About the author’s assertion that God’s voice inhabits and communicates through everything in the universe, some cautions ought to be considered. First, supposing that God’s voice fills every atom in the universe blurs the distinction between Creator and creation. By virtue of His eternal existence before creation, God is holy—He’s separate from time, space and matter because He is before time, space and matter.  Identifying God to be in every atom in the universe not only insults the doctrine of Jesus’ incarnation but also is panentheistic at best (God’s soul incarnates everything) or pantheistic at worst (everything is God).
And second, while nature witnesses to the existence of God (Romans 1:20-23), nature does not communicate the redemptive word (i.e., the logos or rhema) upon which salvation is based (Romans 10:9-11). In fact, contrary to the author’s assertion that God’s voice fills and therefore communicates through every atom in the universe, Scripture teaches the polar opposite. The Psalmist states regarding the particles and powers of the created universe: “There is no speech, nor are there words; their voice is not heard” (Emphasis added, Psalm 19:3). So from where does the author derive his theory that we inhabit a communicating universe? From among other sources Randolph refers to a vibrating and colorful apparition that once appeared to him. In a Quantum world, anything is possible, right?
“Blue Light” Special
The author recounts a time in his life when deteriorating personal health concerned him, something many of us can sympathize with. But in what became a healing visitation, Larry Randolph testifies that a vibrating “blue light” entered his room one night. He relates:
Several years ago, I had been sick for a long time. One night a pulsating blue color came into my room and seemed to be talking with me, trying to communicate a message from God [synesthesia spirituality allows for colors to communicate, ed.]. Since I did not understand synesthesia at that time, I automatically assumed the message the color was sending was “prophetic information,” because typically that’s the color many prophetic people associate with spiritual revelation. Now I know so much more. Looking back I realize that the visitation was not merely a prophetic revelation, but was a healing visitation sent to me in living color that caused my health to improve dramatically. (TPOH, 101-102)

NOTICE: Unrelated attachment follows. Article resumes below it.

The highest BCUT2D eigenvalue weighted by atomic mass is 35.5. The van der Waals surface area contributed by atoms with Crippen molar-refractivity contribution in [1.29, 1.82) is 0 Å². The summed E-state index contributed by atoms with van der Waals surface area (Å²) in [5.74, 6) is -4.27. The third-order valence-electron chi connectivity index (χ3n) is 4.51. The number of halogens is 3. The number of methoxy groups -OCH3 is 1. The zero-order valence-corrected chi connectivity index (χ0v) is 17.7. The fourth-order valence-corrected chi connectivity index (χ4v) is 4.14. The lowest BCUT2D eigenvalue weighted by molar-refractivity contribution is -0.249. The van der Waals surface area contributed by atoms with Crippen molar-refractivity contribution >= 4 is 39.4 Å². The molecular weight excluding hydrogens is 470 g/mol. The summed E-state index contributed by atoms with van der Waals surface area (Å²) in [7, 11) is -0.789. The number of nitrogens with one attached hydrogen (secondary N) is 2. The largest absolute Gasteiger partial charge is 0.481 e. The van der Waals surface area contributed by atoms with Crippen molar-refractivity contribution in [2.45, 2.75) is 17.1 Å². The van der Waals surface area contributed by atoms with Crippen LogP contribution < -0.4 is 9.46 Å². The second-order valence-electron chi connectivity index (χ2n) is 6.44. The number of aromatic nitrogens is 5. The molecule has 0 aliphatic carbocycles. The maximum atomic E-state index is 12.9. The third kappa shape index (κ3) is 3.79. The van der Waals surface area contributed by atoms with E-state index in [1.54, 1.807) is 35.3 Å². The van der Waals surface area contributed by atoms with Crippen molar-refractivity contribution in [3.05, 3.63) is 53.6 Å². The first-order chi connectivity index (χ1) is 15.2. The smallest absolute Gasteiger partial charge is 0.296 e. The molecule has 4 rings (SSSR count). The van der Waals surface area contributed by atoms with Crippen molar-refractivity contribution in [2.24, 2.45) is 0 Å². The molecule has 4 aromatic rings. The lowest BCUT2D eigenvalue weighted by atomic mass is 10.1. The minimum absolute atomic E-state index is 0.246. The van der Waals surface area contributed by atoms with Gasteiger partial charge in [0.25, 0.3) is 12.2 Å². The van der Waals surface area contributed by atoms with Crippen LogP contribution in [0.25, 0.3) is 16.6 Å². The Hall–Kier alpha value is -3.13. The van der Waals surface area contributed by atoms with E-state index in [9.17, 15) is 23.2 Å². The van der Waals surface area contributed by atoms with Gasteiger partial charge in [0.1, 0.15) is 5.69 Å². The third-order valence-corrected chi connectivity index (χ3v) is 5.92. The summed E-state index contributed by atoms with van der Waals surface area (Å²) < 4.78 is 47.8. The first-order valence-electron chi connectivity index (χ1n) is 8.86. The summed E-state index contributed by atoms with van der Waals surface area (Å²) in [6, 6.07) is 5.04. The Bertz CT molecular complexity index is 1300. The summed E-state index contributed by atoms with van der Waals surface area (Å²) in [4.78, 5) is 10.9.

Randolph does not speculate or specify what or who the shadowy “blue color” was, other than to say “blue” is the color that “prophetic people” associate with receiving revelatory transmissions, and that the intruding and pulsating energy brought healing to his body. Yet as regards the account of his encounter, questions arise: Was the communicating blue energy-apparition an angel . . . a spirit . . . a demon . . . or some kind of shadowy and vaporous blue light possessing quantum energy? (See 1 John 4:1.) The incident is troubling for reason that Scripture teaches “false apostles” and “deceitful workers” can masquerade as “apostles of Christ,” and to help them perpetrate their counterfeiting, Satan disguises himself as an “angel of light” (2 Corinthians 11:13-14). As to the impact Randolph’s report could have upon the faith of other Christians who believe it, Paul’s warning to the church at Colossae ought to be heeded. “Let no one keep defrauding you of your prize by . . . taking his stand on visions he has seen,” he wrote (Colossians 2:18).
Delusion, Deception and Deceiving